Date of Award

2010

Degree Type

Dissertation

Degree Name

Doctor of Philosophy (PhD)

Department

School Psychology

Abstract

Achievement in mathematics education for students in elementary school through college has lagged behind that of other students internationally. As a result, enhancing mathematics achievement for students in the United States of America has long been a priority. Best practices in teaching across all grades emphasize using instructional methods that have been validated through research, though a review of the literature demonstrates a lack of such substantiated practices in mathematics education. This dissertation attempts to contribute to the field of research-based practices in mathematics education by measuring the effects of an instructional practice long used in mathematics classrooms in grades spanning kindergarten through college: Writing to Learn in the Mathematics Classroom.

A sample of 31 undergraduate students, while engaged in learning three mathematics topics, were assigned to one of three treatment groups to measure the impact of two forms of writing on math learning: The Expository Writing Group; The Novel Problem Writing Group; or the No Writing Group. The purpose of this study was to determine if students learning the same mathematics problem solving methods gained a better understanding of the concepts if the instruction was coupled with one form of writing or another.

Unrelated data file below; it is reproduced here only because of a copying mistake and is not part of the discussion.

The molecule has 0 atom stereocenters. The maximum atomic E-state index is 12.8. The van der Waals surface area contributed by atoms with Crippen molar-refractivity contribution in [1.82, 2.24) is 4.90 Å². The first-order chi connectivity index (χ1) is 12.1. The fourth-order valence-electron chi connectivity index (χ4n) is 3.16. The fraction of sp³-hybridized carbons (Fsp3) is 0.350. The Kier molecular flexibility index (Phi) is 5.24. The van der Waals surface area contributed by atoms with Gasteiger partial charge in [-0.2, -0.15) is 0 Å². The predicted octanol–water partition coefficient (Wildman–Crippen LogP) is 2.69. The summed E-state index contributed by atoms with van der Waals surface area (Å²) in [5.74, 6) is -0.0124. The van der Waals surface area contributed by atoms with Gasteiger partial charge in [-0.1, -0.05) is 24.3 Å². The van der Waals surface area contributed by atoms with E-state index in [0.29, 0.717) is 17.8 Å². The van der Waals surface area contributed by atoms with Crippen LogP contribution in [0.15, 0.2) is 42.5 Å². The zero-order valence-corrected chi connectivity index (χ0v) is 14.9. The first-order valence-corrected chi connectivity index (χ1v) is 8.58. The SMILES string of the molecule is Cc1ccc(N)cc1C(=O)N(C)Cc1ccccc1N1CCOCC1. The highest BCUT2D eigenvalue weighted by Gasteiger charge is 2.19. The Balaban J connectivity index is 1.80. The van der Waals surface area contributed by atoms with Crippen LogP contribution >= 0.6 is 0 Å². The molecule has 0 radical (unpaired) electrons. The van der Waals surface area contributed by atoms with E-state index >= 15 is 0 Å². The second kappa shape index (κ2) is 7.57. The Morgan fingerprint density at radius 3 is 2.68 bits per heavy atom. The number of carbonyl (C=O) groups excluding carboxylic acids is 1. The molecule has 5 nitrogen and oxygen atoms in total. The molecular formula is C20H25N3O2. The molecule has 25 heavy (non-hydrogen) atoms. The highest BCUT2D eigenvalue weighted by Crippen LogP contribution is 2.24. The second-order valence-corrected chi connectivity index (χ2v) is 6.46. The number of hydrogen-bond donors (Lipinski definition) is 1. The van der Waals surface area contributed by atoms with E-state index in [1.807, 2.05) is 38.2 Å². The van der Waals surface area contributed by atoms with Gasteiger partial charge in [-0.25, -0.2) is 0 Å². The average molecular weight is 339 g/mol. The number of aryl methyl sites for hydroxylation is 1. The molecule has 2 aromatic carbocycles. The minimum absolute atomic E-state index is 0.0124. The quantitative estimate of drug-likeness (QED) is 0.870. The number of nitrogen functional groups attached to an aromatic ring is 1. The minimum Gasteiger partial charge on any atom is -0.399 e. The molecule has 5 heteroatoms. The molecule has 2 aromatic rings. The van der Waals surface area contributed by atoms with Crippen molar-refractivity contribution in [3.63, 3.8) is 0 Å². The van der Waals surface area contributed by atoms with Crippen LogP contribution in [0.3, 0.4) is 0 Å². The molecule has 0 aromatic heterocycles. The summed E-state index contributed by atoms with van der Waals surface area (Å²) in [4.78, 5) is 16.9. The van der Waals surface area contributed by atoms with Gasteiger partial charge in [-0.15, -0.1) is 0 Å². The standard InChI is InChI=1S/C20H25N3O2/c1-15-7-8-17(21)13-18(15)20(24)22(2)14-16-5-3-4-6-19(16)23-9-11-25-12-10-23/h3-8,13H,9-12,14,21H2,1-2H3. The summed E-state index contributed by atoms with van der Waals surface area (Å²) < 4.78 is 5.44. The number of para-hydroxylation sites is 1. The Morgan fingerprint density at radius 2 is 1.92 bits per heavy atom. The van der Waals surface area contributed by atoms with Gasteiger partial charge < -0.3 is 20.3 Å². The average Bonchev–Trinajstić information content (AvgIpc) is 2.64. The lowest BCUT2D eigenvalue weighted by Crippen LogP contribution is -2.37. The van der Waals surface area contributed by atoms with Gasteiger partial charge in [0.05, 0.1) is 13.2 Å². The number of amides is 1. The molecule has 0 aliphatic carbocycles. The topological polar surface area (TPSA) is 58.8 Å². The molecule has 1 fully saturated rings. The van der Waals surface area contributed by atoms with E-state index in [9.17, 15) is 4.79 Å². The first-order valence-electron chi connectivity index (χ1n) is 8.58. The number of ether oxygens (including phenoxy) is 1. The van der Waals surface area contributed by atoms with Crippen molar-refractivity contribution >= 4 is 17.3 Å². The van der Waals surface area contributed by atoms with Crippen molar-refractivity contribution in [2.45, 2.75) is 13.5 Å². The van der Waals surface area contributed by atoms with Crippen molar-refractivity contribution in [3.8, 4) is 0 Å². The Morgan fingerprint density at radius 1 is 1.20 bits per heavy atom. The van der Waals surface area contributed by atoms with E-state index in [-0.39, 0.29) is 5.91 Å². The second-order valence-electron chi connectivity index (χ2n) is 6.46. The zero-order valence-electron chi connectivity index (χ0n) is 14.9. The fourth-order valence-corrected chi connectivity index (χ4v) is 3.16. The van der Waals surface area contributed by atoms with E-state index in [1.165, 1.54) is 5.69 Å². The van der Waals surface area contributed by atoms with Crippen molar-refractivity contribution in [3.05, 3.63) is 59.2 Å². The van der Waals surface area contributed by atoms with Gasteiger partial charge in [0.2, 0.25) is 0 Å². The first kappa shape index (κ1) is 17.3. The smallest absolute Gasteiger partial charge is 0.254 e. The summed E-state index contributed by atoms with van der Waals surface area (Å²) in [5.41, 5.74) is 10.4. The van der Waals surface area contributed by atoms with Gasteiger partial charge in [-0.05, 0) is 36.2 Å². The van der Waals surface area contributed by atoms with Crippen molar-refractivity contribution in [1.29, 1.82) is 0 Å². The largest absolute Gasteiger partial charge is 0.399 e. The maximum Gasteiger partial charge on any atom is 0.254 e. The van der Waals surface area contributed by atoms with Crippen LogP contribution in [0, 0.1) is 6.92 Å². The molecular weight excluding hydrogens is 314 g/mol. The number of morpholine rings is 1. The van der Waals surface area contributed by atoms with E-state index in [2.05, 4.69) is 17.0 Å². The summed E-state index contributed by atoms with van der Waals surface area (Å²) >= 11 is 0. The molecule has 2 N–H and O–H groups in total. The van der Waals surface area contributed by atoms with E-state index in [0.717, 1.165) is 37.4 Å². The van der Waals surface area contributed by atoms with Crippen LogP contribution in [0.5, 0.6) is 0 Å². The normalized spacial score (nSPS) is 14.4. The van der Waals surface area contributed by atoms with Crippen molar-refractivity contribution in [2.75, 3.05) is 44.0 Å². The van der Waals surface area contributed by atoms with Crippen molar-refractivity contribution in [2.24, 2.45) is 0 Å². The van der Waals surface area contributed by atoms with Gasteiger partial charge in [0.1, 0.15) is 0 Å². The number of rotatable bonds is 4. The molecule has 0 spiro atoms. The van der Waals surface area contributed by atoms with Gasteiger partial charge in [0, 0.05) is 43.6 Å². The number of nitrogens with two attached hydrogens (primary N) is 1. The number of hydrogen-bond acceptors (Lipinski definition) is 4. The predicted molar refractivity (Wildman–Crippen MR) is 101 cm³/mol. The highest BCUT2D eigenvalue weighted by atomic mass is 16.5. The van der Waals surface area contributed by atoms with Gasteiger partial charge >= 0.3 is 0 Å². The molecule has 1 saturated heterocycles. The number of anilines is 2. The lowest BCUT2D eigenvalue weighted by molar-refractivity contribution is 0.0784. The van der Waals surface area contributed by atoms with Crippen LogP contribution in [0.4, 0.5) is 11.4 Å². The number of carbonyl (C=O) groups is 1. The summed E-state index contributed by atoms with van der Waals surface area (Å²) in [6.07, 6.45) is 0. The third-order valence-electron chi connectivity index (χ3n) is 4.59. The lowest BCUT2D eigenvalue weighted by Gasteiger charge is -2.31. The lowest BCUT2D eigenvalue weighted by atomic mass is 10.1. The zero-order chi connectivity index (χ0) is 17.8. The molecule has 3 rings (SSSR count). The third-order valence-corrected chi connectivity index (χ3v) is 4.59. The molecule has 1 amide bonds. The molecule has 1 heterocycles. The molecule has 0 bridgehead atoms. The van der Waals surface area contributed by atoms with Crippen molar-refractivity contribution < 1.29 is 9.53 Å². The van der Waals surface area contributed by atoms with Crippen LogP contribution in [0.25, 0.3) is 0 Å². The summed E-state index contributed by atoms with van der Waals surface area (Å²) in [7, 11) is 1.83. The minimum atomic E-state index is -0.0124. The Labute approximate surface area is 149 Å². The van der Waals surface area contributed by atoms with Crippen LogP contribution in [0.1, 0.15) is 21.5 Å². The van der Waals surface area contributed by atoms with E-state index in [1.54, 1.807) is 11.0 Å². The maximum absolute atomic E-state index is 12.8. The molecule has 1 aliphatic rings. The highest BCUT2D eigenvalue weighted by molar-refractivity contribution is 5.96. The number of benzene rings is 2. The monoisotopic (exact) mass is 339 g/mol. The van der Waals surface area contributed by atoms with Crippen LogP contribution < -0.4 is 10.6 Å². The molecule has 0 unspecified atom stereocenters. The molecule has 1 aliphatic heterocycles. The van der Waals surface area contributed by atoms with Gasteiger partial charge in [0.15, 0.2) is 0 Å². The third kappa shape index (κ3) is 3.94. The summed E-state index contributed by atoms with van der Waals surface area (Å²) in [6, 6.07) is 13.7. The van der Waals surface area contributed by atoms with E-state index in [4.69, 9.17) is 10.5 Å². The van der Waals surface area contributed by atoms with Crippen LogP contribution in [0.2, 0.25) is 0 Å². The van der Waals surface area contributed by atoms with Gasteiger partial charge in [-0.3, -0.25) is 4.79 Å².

Though differences in student posttest means scores between the three writing groups were noted, the differences were not consistent throughout each type of math

problem learned. In addition, no mean differences were found to be significant, even after controlling for differences in prior understanding of the mathematics topics measured by a pretest administered before the instructional period commenced. Despite the lack of significantly different gains in mathematics achievement on the topics under consideration, this study may provide insight into how future studies on the effects of writing on math learning might be designed to better determine if the styles of writing included in this study impact math learning. This study may also, in combination with similar studies with comparable findings, support the notion that the forms of writing included in this study fail to contribute significantly to student gains in mathematics, despite anecdotal support of the practice.

Creative Commons License

Creative Commons License
This work is licensed under a Creative Commons Attribution-Noncommercial-No Derivative Works 3.0 License.

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